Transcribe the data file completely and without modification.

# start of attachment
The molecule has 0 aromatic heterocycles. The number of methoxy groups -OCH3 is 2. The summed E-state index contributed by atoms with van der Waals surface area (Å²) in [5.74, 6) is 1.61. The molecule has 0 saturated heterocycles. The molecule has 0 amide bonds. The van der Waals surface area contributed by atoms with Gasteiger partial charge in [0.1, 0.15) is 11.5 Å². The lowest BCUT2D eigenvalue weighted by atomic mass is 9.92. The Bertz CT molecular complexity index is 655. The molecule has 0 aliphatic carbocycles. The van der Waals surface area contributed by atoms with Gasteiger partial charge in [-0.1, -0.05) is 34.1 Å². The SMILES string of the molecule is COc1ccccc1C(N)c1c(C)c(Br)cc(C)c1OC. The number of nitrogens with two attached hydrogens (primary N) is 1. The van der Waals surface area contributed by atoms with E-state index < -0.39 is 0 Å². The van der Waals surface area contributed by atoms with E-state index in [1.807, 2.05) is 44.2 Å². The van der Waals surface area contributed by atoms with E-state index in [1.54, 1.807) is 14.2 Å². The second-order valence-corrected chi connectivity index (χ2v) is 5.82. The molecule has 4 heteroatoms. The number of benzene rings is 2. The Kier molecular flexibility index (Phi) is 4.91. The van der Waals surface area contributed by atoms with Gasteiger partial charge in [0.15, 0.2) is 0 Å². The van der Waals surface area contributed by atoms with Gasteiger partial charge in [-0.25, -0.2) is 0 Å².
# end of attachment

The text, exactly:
The molecule has 0 aromatic heterocycles. The number of methoxy groups -OCH3 is 2. The summed E-state index contributed by atoms with van der Waals surface area (Å²) in [5.74, 6) is 1.61. The molecule has 0 saturated heterocycles. The molecule has 0 amide bonds. The van der Waals surface area contributed by atoms with Gasteiger partial charge in [0.1, 0.15) is 11.5 Å². The lowest BCUT2D eigenvalue weighted by atomic mass is 9.92. The Bertz CT molecular complexity index is 655. The molecule has 0 aliphatic carbocycles. The van der Waals surface area contributed by atoms with Gasteiger partial charge in [-0.1, -0.05) is 34.1 Å². The SMILES string of the molecule is COc1ccccc1C(N)c1c(C)c(Br)cc(C)c1OC. The number of nitrogens with two attached hydrogens (primary N) is 1. The van der Waals surface area contributed by atoms with E-state index < -0.39 is 0 Å². The van der Waals surface area contributed by atoms with E-state index in [1.807, 2.05) is 44.2 Å². The van der Waals surface area contributed by atoms with E-state index in [1.54, 1.807) is 14.2 Å². The second-order valence-corrected chi connectivity index (χ2v) is 5.82. The molecule has 4 heteroatoms. The number of benzene rings is 2. The Kier molecular flexibility index (Phi) is 4.91. The van der Waals surface area contributed by atoms with Gasteiger partial charge in [0.15, 0.2) is 0 Å². The van der Waals surface area contributed by atoms with Gasteiger partial charge in [-0.25, -0.2) is 0 Å².